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Nathan Eovaldi could be moving into the playoff rotation

It’s a mild surprise, at least.

MLB: Boston Red Sox at Chicago White Sox Patrick Gorski-USA TODAY Sports

For the last couple of months, pretty much ever since the Red Sox acquired Nathan Eovaldi from the Rays in the middle of July, the plans for Boston’s playoff rotation have seemed more or less straightforward. Perhaps there would be some shuffling in the order, but as long as everyone was healthy, it was always assumed that Chris Sale, David Price, Rick Porcello and Eduardo Rodriguez would make up a theoretical four-man rotation, with Eovaldi transitioning into a relief role in October. In a way, dealing Jalen Beeks for the right-handed pitcher was killing two bird with one stone, acquiring a starter for the rest of the regular season and a reliever to help get them through a tough October run. We’ve been operating through August and September with the assumption that this was still the plan. Well, things may be changing and now it seems as if Eovaldi is the favorite to land in the playoff rotation with Rodriguez on the outside looking in.

The news comes from The Athletic’s Ken Rosenthal, who told FOX Sports that Rodriguez’ latest poor performance — in the game that clinched the division for the Red Sox, weirdly enough — was enough to knock him from the rotation. In the linked video, Rosenthal indicates that Eovaldi will indeed still start the ALDS in the bullpen, but will be available to start Game Four if necessary. Further whispers have indicated that Eovaldi making a playoff start will become even more likely if the Yankees and their right-handed-heavy lineup make it through the Wildcard Game and are the first-round opponent.

Toronto Blue Jays v Boston Red Sox

There are reasons this sudden change makes sense, particularly if the Yankees are the opponent in the ALDS. As mentioned above, the Yankees are loaded from the right side of the plate, and their best left-handed bat — Didi Gregorius — was injured this past weekend and could miss the rest of the year. Rodriguez has had some big-time starts against the Yankees over his career, but of the three times he’s faced them in 2018, two have been awful and one has been very good. Meanwhile, Eovaldi has made two starts against the Yankees since coming to Boston, and both have been spectacular. There’s certainly an argument to be made that this is making too much of a small sample of data, but given the makeup of the Yankees lineup and the results from both pitchers, the argument for this move certainly isn’t laughable.

We’ve covered the Yankees, and most of the discussion around this move is with the assumption that the Yankees win the Wildcard Game. Obviously, that’s not an assumption we should feel comfortable making. New York will likely be favored in the game (though that’s no guarantee either), but regardless Oakland is also an outstanding club and anything can happen in a one-game playoff. So, who would match up better against Oakland? Eovaldi was great against them in his first start of the season while Rodriguez simply fine. On the other hand, the A’s have been better against righties than lefties, though looking at their lineup there are threats on both sides of the plate. Ultimately, I think you worry less about matchups with Oakland and just go with who has your trust. It sure seems like that’s Eovaldi for the Red Sox right now.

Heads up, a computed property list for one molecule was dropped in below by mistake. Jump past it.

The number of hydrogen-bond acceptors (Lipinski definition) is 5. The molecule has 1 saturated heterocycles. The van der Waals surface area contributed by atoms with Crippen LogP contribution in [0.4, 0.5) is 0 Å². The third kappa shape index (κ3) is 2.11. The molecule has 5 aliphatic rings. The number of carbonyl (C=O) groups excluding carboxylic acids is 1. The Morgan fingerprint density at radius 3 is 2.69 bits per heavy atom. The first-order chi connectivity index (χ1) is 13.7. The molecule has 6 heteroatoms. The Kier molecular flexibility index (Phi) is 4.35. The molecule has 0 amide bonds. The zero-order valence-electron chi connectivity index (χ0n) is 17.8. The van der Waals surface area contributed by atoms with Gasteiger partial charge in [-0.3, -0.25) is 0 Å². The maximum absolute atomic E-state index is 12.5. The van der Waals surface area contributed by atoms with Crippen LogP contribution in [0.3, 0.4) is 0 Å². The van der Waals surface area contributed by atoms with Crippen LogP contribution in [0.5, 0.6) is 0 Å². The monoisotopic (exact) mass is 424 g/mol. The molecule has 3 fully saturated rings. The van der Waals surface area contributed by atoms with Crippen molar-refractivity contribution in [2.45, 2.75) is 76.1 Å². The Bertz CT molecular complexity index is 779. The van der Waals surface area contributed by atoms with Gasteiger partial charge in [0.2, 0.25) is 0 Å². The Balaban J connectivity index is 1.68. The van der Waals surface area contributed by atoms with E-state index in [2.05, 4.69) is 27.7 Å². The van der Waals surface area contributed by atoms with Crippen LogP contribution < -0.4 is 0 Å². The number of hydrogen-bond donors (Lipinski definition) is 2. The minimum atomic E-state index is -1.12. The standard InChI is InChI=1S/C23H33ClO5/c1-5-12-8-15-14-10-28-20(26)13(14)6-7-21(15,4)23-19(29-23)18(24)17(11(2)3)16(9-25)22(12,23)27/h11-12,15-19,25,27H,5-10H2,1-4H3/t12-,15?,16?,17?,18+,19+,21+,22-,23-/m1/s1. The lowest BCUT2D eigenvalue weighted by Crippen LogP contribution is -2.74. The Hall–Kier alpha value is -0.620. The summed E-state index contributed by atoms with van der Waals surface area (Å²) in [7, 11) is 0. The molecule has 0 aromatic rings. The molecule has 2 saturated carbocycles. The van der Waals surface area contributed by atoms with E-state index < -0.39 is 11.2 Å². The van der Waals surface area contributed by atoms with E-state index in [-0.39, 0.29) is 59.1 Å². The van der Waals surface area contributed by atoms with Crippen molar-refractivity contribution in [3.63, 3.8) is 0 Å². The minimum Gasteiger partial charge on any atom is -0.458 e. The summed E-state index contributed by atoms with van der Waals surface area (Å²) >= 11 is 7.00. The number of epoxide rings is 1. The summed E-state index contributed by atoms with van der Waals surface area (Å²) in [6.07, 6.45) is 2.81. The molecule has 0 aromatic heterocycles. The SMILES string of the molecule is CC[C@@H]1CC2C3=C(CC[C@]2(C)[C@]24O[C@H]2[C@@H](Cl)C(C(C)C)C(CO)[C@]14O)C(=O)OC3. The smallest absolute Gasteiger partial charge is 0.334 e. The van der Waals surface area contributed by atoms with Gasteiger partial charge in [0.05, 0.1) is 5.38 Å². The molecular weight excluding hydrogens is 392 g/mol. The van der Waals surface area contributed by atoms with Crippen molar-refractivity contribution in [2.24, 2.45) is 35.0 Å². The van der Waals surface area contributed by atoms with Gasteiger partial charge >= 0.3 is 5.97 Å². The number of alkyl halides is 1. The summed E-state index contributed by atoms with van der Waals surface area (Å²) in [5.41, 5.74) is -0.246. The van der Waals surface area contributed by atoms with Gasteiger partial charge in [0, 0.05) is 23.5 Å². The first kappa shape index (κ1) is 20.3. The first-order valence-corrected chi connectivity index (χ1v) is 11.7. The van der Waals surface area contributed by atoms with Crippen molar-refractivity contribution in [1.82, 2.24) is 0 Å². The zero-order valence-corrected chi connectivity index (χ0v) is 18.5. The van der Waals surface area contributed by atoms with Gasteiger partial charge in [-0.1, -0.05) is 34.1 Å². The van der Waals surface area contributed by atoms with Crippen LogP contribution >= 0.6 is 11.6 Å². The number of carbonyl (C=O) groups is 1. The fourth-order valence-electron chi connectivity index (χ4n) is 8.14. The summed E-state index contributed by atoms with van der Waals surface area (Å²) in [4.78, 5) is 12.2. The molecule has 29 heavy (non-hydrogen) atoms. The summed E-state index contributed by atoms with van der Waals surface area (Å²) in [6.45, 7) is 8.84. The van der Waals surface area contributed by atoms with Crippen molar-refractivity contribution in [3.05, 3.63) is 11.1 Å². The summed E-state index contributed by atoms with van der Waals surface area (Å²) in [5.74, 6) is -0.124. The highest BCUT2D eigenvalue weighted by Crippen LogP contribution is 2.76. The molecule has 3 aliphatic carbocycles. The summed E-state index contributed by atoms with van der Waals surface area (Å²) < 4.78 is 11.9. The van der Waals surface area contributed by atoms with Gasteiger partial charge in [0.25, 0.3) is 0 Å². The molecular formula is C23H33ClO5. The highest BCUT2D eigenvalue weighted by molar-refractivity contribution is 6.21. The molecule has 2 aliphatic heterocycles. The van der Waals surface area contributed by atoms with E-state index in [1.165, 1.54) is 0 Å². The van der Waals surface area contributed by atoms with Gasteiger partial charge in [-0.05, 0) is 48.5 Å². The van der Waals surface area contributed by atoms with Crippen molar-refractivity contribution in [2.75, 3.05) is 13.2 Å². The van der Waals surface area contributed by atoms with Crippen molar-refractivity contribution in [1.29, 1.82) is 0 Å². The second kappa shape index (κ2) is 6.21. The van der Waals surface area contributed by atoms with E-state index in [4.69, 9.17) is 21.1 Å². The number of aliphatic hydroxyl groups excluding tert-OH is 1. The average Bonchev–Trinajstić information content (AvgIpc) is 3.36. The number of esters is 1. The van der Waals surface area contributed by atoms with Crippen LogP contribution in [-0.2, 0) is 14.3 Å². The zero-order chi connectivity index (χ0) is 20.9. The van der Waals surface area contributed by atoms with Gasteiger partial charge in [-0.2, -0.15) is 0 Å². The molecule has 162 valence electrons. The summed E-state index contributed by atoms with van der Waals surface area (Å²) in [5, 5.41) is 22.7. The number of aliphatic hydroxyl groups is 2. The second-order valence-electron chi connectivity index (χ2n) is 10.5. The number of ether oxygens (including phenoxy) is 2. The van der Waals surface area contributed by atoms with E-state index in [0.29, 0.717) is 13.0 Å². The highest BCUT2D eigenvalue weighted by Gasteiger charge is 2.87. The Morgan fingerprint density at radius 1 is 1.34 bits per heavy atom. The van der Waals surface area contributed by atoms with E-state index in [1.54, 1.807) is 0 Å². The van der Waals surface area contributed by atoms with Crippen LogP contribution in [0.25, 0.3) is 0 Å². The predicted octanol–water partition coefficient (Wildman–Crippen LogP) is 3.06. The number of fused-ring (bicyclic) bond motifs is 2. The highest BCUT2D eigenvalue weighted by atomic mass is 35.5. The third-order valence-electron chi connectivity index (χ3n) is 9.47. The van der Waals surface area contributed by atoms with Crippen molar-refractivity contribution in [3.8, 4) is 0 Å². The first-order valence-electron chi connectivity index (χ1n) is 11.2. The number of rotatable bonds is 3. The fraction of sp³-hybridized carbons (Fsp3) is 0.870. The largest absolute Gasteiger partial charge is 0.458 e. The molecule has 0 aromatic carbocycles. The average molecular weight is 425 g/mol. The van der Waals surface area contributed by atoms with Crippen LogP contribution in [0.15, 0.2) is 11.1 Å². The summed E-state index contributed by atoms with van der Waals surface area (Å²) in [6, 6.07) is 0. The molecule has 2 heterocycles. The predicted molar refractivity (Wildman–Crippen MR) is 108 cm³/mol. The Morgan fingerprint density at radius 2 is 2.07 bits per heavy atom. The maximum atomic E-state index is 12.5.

Now, this isn’t to say this is a slam-dunk move, because there is certainly downside here as well. For the most part, Rodriguez has much more upside in this role. Earlier this month I called the lefty a potential X-Factor for this team in the postseason, and the reasons are clear. We’ve seen all sorts of performances from Rodriguez, and that includes dominance. When he has all of his stuff working and is confident in said stuff, he’s a legitimate top-of-the-rotation arm. Granted, those outings have been fewer and farther between, and usually are when he’s coming off an injury, but I think you have to give him one more chance to find that groove in the final week of the year. If he can get there, not only do you have a better chance at a dominant start from Rodriguez than Eovaldi, but you also have a big righty who would likely fit better in a late-inning role, where the Red Sox have shown they could use some help.

Boston Red Sox v New York Yankees Photo by Jim McIsaac/Getty Images

To be fair, while I would generally prefer Rodriguez as a starter to Eovaldi, the former could certainly see his stuff play up in the bullpen as well. His fastball could gain a tick or two, and more importantly he wouldn’t need to utilize his entire repertoire. He could go fastball/slider, which is a pattern he’s fallen into too much over his career, and not be hurt by it like he is as a starter. This could be particularly valuable for the Red Sox, who don’t have a left-handed weapon out of the bullpen unless you really love Bobby Poyner.

At the end of the day, I’m not sure this is a huge deal either way, and the difference between Rodriguez and Eovaldi in both roles probably isn’t big enough to get worked up over. Plus, both guys would/will have short leashes in October, so we’re not talking about a normal start where you’re looking for six-plus innings. That being said, the postseason can be swung by the smallest of issues, and you want to maximize your roster in every way possible. I see the argument for putting Eovaldi into this role, but to me the upside from Rodriguez (which we have seen plenty of this year; it’s not some mythical upside) is too much for me to put in the bullpen.